In the last episode (Jan 20), Jan Srzednicki said:
> After building new world and installing new kernel, I rebooted my
> machine to launch a new kernel. The system mysteriously failed to
> flush 22 disk buffers, and after reboot fsck was launched.
> This massive disk mangling occured on /usr, but still, one file in
> /home got lost - which happened to be quite important file.
> Background fsck logged:
> Jan 20 16:06:30 stronghold root: /dev/ad1s1d: UNREF FILE I=1723065 OWNER=winfried MODE=100644
> Jan 20 16:06:30 stronghold root: /dev/ad1s1d: SIZE=23397 MTIME=Jan 20 15:57 2003 (CLEARED)
> Jan 20 16:06:30 stronghold root: /dev/ad1s1d: Reclaimed: 0 directories, 8 files, 16439 fragments
> Jan 20 16:06:30 stronghold root: /dev/ad1s1d: 33802 files, 13109700 used, 6310697 free (11577 frags, 787390 blocks, 0.1% fragmentation)
> First two entries clearly correspond to the missing file, which
> should have been put in /home/lost+found. But, the poroblem is that
> no lost+found directory was created, while it should (as fsck_ffs(8)
> says). I guess its a bug, probably in the background fsck code.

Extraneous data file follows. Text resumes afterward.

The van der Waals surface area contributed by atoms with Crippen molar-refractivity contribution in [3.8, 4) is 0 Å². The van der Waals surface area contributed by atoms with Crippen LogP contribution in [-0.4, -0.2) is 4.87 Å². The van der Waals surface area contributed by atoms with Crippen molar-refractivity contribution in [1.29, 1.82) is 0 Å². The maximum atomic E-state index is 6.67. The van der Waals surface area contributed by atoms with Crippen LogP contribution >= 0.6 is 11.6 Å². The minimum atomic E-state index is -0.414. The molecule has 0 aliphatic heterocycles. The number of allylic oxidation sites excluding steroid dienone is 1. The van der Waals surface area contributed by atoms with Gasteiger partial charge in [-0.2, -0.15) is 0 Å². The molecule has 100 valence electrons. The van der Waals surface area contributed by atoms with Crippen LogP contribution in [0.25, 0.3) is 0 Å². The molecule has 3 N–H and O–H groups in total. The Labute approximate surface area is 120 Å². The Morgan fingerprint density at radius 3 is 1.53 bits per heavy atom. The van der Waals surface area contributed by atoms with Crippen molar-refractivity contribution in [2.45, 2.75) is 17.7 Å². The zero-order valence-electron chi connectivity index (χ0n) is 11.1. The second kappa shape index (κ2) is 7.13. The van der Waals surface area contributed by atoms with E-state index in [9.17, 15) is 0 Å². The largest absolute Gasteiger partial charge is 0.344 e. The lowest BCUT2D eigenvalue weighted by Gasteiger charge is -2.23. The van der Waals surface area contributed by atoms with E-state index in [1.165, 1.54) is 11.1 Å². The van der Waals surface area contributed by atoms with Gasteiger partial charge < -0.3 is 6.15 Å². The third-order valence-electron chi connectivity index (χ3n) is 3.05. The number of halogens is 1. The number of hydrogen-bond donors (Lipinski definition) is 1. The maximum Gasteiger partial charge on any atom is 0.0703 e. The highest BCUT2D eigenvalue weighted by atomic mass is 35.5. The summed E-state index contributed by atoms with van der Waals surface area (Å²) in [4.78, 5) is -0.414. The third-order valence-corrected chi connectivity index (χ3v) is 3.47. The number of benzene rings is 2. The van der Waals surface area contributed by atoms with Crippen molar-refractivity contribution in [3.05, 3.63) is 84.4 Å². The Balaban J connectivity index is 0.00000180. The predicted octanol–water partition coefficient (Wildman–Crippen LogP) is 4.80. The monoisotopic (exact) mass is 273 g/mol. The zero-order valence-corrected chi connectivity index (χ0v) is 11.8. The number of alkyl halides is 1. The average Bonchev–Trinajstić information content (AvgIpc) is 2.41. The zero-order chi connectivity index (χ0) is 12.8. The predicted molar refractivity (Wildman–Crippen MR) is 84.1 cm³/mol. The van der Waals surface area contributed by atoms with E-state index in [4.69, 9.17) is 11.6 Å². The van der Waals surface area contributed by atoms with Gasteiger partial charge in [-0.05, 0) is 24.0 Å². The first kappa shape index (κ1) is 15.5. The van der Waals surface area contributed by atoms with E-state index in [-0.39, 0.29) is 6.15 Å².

> Still, is there any way to reclaim the file now, besides running
> strings(1) on the whole partition?
It's not a bug. Softupdates works by guaranteeing that the only things
that a background fsck needs to do are reduce link counts, clear
inodes, and fix free-space bitmaps. Bgfsck will clear a file's space
rather than put it in lost+found. This means that if you delete a
file, immediately create a new one with the same name, and then reboot
within 30 seconds, both files will be gone. You can minimize the risk
by lowering the kern.metadelay, kern.dirdelay, and kern.filedelay
sysctl values, but the lower you go, the less benefit you get.
String'ing the raw partition is probably your best bet for recovering
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